Posted in Book Lovers Community

The Princess and the Goblin

“I propose to speak about fairy-stories, though I am aware that this is a rash adventure. Faërie is a perilous land, and in it are pitfalls for the unwary and dungeons for the overbold.” ― J.R.R. Tolkien, On Fairy-stories

In The Princess and the Goblin, George MacDonald treats us to a rich imaginative adventure. Like Bilbo Baggins, however, we must be a bit uncomfortable to get the most out of it. This little tale is incredibly sophisticated, and to understand it best we must become little children again.

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“…a little princess living in a castle in the mountains which is perpetually undermined, so to speak, by subterranean demons who sometimes come up through the cellars.” – GK Chesterton, George MacDonald 1929 (This affiliate link will take you to a collection of essays by Chesterton – the MacDonald essay is included in that publication.)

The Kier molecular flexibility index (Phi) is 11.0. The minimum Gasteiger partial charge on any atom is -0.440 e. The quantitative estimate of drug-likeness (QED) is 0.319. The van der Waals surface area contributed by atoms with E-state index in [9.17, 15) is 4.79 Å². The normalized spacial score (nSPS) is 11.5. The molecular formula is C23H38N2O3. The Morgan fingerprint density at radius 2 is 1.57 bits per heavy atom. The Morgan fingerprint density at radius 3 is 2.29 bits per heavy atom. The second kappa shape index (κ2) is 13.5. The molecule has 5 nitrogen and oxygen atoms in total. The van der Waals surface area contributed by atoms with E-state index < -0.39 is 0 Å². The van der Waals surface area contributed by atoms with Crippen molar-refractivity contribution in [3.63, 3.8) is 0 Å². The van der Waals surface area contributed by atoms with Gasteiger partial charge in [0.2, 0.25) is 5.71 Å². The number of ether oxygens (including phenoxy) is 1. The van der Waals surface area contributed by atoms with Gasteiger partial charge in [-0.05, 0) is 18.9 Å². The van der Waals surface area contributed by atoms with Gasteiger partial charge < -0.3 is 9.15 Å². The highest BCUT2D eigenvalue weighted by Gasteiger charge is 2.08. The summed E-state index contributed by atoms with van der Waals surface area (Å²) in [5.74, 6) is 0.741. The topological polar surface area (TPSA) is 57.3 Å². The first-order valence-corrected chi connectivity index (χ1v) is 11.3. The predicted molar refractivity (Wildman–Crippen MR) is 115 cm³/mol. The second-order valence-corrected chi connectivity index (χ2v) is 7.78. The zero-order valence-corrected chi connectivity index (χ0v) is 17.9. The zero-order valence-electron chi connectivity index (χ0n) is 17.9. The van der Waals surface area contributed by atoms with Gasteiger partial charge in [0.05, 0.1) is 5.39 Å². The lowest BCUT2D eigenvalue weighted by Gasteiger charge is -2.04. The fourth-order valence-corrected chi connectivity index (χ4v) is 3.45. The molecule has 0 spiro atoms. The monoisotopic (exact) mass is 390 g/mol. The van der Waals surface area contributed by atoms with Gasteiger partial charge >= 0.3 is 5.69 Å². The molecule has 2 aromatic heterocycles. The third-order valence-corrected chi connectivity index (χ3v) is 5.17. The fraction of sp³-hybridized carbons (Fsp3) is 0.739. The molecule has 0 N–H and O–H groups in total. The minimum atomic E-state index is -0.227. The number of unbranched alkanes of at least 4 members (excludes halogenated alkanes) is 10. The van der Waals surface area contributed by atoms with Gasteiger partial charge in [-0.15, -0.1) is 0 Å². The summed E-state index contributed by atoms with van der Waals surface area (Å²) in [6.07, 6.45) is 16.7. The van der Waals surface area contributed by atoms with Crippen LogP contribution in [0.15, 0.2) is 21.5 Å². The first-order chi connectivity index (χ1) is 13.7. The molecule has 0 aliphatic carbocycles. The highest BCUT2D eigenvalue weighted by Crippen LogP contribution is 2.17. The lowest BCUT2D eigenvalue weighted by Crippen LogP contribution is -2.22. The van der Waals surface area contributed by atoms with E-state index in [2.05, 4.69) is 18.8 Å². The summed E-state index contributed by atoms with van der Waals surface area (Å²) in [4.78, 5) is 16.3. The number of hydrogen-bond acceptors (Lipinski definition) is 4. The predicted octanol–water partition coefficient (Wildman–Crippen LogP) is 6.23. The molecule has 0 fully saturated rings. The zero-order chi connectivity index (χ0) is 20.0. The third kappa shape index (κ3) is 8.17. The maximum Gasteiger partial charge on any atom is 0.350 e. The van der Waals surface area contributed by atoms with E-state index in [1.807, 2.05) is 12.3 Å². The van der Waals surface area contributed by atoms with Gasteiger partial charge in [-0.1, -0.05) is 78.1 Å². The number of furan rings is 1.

As adults, we have learned too much to really understand the magic of true fairy tales. When Jesus said to let the little children come to Him, I believe that one of His meanings was that we must shed our worldly prejudices and return to child-like faith and innocence. In Princess, this is especially true, for us and for Princess Irene. In Princess, childish wonder and awe are absolutely requisite for us to really “see” Grandmother. Even if she seems unsafe, remember that Aslan is not a tame lion and that Gandalf afflicted the comfortable hobbits to awaken their desire for what is the true good.